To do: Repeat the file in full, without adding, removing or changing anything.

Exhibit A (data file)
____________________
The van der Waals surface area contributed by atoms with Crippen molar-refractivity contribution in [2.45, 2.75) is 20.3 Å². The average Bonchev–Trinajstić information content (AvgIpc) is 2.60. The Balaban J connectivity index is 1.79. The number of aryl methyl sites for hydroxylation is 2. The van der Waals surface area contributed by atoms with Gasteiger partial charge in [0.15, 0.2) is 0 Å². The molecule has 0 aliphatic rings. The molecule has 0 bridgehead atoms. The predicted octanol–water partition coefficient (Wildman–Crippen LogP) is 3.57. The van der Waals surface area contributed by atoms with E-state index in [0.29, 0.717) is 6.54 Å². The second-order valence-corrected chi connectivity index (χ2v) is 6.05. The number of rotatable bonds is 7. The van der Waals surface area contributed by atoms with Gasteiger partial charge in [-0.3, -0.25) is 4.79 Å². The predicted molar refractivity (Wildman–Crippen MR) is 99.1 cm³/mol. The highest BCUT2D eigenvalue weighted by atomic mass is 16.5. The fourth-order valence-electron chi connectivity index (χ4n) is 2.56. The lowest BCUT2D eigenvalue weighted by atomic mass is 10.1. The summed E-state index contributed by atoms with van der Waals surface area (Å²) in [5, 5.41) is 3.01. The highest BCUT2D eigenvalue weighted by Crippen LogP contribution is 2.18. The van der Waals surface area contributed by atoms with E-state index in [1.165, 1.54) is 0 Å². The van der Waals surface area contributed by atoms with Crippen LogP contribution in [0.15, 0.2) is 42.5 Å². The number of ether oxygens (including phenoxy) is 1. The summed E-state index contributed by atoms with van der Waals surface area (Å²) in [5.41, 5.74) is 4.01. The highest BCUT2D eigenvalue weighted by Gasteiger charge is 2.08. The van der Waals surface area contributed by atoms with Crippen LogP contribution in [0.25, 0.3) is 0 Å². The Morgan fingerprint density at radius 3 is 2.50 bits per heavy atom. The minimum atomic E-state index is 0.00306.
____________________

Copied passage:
The van der Waals surface area contributed by atoms with Crippen molar-refractivity contribution in [2.45, 2.75) is 20.3 Å². The average Bonchev–Trinajstić information content (AvgIpc) is 2.60. The Balaban J connectivity index is 1.79. The number of aryl methyl sites for hydroxylation is 2. The van der Waals surface area contributed by atoms with Gasteiger partial charge in [0.15, 0.2) is 0 Å². The molecule has 0 aliphatic rings. The molecule has 0 bridgehead atoms. The predicted octanol–water partition coefficient (Wildman–Crippen LogP) is 3.57. The van der Waals surface area contributed by atoms with E-state index in [0.29, 0.717) is 6.54 Å². The second-order valence-corrected chi connectivity index (χ2v) is 6.05. The number of rotatable bonds is 7. The van der Waals surface area contributed by atoms with Gasteiger partial charge in [-0.3, -0.25) is 4.79 Å². The predicted molar refractivity (Wildman–Crippen MR) is 99.1 cm³/mol. The highest BCUT2D eigenvalue weighted by atomic mass is 16.5. The fourth-order valence-electron chi connectivity index (χ4n) is 2.56. The lowest BCUT2D eigenvalue weighted by atomic mass is 10.1. The summed E-state index contributed by atoms with van der Waals surface area (Å²) in [5, 5.41) is 3.01. The highest BCUT2D eigenvalue weighted by Crippen LogP contribution is 2.18. The van der Waals surface area contributed by atoms with E-state index in [1.165, 1.54) is 0 Å². The van der Waals surface area contributed by atoms with Crippen LogP contribution in [0.15, 0.2) is 42.5 Å². The number of ether oxygens (including phenoxy) is 1. The summed E-state index contributed by atoms with van der Waals surface area (Å²) in [5.41, 5.74) is 4.01. The highest BCUT2D eigenvalue weighted by Gasteiger charge is 2.08. The van der Waals surface area contributed by atoms with Crippen LogP contribution in [0.25, 0.3) is 0 Å². The Morgan fingerprint density at radius 3 is 2.50 bits per heavy atom. The minimum atomic E-state index is 0.00306.